Royal Mail to switch to “digital-twin” stamps

07-02-2022 |   |  By Robin Mitchell

Royal Mail has announced that they will soon switch to new postage stamps that integrate a barcode that creates a digital twin stamp. What are digital twins, why is Royal Mail integrating this into stamps, and how else could it be used?


What is a “digital twin”?


The term “digital twin” refers to the creation of a digital copy of a physical device. In industrial environments, digital twins refer to machinery and other physical systems that are turned into a hyper-realistic digital simulation that allows for experimentation, training, and monitoring. In the context of autonomous vehicle training, a digital twin provides a simulated environment with a digital vehicle that integrates all the vehicle’s subsystems, including sensors, controllers, engine, and onboard computers. Thus, the digital twin vehicle can be trained in the simulated environment, and the resulting AI algorithms can be downloaded into a real vehicle for use in the real world.

It must be understood that there is a difference between a simulation and a digital twin as simulations create an environment that tries to mimic real-life. In contrast, a digital twin creates an identical copy of a system in a digital framework such that applications and routines that run on either system are indistinguishable from the applications point of view.


Royal Mail announces digital twin stamps to replace current stamps


A recent trial of a new stamp system by Royal Mail has proven to be a success, and Royal Mail will now be switching over to a new stamp system whereby each stamp will have an effective digital twin. The new stamps will still have the portrait of the current head of state (Queen Elizabeth as of 2022), but the side of the stamp will incorporate a new barcode system that is similar to a QR code.

Each stamp will have a unique code that will not be reused, and these barcodes can incorporate links and messages from the sender (such as a link to a video message or an e-card). Furthermore, the use of digital twin stamps allows Royal Mail to improve security and fight against stamp fraud whereby customers either reuse stamps that haven’t been appropriately marked or use fraudulent stamps not manufactured by Royal Mail. It is not clear how much of a problem this is, but it seems enough to encourage Royal Mail to digitise its services. Royal Mail has stated that the barcodes themselves do not contain personal data as anyone can use the stamp.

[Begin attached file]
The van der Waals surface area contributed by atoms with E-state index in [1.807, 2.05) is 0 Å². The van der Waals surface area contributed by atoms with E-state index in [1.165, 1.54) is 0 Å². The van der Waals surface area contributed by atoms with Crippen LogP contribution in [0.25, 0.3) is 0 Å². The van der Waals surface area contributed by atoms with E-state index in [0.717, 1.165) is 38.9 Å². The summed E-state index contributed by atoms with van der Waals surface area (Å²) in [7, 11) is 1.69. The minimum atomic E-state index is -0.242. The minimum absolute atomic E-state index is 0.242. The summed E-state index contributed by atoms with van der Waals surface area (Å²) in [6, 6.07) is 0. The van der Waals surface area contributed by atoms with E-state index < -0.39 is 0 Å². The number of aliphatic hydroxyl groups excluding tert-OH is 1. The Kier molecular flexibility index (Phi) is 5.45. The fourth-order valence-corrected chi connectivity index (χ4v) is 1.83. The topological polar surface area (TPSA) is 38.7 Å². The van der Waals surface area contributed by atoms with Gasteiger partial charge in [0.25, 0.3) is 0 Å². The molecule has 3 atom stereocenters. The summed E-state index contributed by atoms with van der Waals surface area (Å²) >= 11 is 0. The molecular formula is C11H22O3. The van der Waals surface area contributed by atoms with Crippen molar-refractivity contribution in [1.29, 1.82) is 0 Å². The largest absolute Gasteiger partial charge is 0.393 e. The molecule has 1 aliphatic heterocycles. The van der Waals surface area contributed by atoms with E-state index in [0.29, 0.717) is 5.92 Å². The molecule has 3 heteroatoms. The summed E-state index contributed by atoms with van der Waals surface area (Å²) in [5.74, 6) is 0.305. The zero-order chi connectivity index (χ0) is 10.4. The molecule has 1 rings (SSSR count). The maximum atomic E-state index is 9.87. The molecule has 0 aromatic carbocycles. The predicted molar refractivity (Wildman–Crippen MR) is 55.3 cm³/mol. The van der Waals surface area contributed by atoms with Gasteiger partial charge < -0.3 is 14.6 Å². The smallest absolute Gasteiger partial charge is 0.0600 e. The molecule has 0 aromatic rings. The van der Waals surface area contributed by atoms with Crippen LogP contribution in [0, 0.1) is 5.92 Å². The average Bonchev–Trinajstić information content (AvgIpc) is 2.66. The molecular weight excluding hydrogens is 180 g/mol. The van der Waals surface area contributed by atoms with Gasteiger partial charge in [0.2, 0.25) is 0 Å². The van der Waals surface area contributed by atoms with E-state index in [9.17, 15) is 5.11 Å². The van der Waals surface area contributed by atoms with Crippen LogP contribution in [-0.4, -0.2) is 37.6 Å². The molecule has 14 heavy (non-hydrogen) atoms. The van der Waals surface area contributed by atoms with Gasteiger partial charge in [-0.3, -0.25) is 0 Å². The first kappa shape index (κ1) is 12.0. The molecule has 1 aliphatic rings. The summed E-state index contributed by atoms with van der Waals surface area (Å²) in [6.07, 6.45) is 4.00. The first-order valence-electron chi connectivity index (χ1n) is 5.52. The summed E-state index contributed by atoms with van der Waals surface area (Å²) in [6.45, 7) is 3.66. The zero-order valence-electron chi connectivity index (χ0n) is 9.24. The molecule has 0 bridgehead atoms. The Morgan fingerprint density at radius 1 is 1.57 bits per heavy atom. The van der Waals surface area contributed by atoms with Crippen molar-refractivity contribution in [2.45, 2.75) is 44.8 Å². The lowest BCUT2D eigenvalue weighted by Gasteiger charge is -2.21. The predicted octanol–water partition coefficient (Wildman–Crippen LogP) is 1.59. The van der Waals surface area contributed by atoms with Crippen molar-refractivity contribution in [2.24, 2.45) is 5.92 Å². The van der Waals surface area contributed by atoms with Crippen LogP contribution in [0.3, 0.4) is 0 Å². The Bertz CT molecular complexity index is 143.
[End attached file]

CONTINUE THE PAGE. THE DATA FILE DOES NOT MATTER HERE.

Older stamps, as such, are to be phased out by 31st January, and Royal Mail has started a “Swap Out” service that allows customers to exchange their old stamps for new ones. However, this service will only be available at delivery offices and not postal offices, making it hard for some customers to access.



How else can these stamps be used, and could they invade privacy?


One major bonus that doesn’t seem to be mentioned is that these stamps could provide the smallest cheapest letters with a tracking system. As all stamps are unique, and each of these will likely be scanned at sorting offices, it requires virtually no effort to simply add scanning locations to a database of all barcodes and then allow customers access to tracking information. Currently, tracking services are only available to Royal Mail services that specifically provide tracking. As such, digitisation of stamps could help to revolutionise postage with improved services and customer satisfaction.

While it may seem that such barcodes may allow for tracking of personal items in the post, this is hardly a cause for concern considering that the whole point of postal services is to send mail from one location to the other reliably, and tracking service for all stamps would significantly improve this. Furthermore, someone intercepting mail to note down barcodes would not be able to do anything with that information, and the very act of intercepting mail to see who has been communicating to who is already being done (i.e. determining where to send a letter).

Overall, switching over to digital twin stamps will improve the service and allow for additional features that can be linked.


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By Robin Mitchell

Robin Mitchell is an electronic engineer who has been involved in electronics since the age of 13. After completing a BEng at the University of Warwick, Robin moved into the field of online content creation developing articles, news pieces, and projects aimed at professionals and makers alike. Currently, Robin runs a small electronics business, MitchElectronics, which produces educational kits and resources.

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